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A group of University students held a demonstration addressing the recent, ongoing political scandal concerning the South Korean president in front of Nassau Hall on Friday at 2 p.m.

The demonstration was conceived by four Korean students concerned with the current situation in Korea: Sejin Park ’18, Wonshik Shin ’19, Rachel Lim ’18, and Sally Hahn ’19. They, along with other students who have signed the declaration, articulated the group’s “Declaration Regarding the State of Affairs in the Republic of Korea,” first in Korean, then in English. The declaration expressed solidarity with Korean protestors and demanded specific actions from the Korean government in the face of the country’s political scandal.

The scandal, which began in October, centers around South Korean president Park Geun-Hye and her close friend Choi Soon-Sil. Among other things, President Park has been accused of sharing presidential speeches containing confidential information with Choi, who has no government experience or clearance. Choi has been accused of using her connection to the president to pressure corporations into donating to her foundations, from which she is accused of embezzling money for her daughter’s benefit.

“As we were going through the situation in Korea, we thought that we should do something about it. And we noticed that a lot of campuses, other campuses, were doing this, so we said, ‘Let’s gather people who think the same,’” said Lim.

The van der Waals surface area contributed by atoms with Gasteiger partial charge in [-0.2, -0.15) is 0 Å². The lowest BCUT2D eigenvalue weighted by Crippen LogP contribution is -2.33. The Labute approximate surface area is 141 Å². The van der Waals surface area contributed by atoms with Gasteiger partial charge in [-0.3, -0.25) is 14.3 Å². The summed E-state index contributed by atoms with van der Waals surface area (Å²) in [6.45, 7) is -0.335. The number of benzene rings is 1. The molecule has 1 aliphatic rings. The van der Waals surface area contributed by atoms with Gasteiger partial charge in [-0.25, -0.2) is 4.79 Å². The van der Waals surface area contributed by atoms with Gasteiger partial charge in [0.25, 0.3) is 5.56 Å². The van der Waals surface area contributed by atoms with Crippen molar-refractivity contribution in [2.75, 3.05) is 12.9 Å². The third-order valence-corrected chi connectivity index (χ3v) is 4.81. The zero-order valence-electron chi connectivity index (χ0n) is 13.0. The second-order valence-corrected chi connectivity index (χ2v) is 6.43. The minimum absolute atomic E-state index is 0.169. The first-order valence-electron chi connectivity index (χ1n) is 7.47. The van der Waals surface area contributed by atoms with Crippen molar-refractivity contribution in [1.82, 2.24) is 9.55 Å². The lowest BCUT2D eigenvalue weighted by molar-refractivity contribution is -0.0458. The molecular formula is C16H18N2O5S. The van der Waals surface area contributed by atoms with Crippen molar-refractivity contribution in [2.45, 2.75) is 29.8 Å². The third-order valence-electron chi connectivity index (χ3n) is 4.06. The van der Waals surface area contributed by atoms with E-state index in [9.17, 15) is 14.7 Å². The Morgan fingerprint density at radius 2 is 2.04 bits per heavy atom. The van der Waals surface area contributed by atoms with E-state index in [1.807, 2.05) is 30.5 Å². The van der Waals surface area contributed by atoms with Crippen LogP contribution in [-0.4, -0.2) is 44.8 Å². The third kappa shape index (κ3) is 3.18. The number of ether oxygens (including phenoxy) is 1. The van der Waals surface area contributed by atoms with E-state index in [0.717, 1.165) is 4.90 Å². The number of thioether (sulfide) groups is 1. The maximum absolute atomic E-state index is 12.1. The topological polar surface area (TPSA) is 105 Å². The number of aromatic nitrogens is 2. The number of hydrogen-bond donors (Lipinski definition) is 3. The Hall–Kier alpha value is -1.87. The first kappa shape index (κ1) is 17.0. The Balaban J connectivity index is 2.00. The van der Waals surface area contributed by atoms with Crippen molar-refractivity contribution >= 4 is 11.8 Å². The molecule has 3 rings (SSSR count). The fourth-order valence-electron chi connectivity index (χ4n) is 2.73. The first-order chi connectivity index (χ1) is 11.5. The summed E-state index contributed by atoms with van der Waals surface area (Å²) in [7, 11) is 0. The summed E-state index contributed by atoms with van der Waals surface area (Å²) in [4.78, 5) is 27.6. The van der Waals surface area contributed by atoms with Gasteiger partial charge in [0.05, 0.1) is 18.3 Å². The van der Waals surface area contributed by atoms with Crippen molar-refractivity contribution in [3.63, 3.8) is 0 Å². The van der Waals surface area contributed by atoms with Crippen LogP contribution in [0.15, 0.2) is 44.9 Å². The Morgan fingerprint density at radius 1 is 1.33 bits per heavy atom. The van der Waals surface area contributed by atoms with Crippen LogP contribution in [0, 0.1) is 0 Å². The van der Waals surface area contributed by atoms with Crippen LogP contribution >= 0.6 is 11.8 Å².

Before the reading of the declaration, handouts containing the declaration in both Korean and English were distributed to the audience of about a dozen attendees.

Minsu Park ’20 started the reading of the declaration in English. He read, "we have witnessed the tragic reality that overshadows the Republic of Korea. President Park has betrayed the trust of the people by abusing the power bestowed upon her.”

DoWon Kim ’18 noted the effects of the scandal on Korea’s democratic foundation. He described the group’s grievances against President Park, and expressed solidarity with Korean protesters.

The group went on to list demands of the Korean government. Hahn demanded President Park’s resignation, adding that the group is “demanding the prosecution investigate the accusations of corruption in strict accordance with the law and without regard for social status.”

The final demand was for the Korean government to pass legislation to “prevent similar misconduct in the future.”

The declaration was undersigned by seventy-three Korean students and alumni of the University, according to the demonstrators.

“We were able to gather a lot of interested [people]—not only undergrads, but grad students and alumni,” said Park.

Erica Choi '18 noted that it is common in Korea for people to issue declarations in response to political scandals. 

“The concept is similar to the American open letter, but we want to actually declare it [our letter] publicly,” she said.

Although the physical audience at the demonstration consisted of just around a dozen people, the group’s intended audience was those in Korea. The demonstrators live streamed their reading on Facebook.

Erica Choi noted that there are also Americans who are interested in the issue.

“We’re embracing awareness," she said. 

“Given the fact that the recent election showed polarization of the country, I think it’s important to think about what’s happening with democracy in the world and stability. So, we want to encourage students to take interest in an issue like this,” added Lim.

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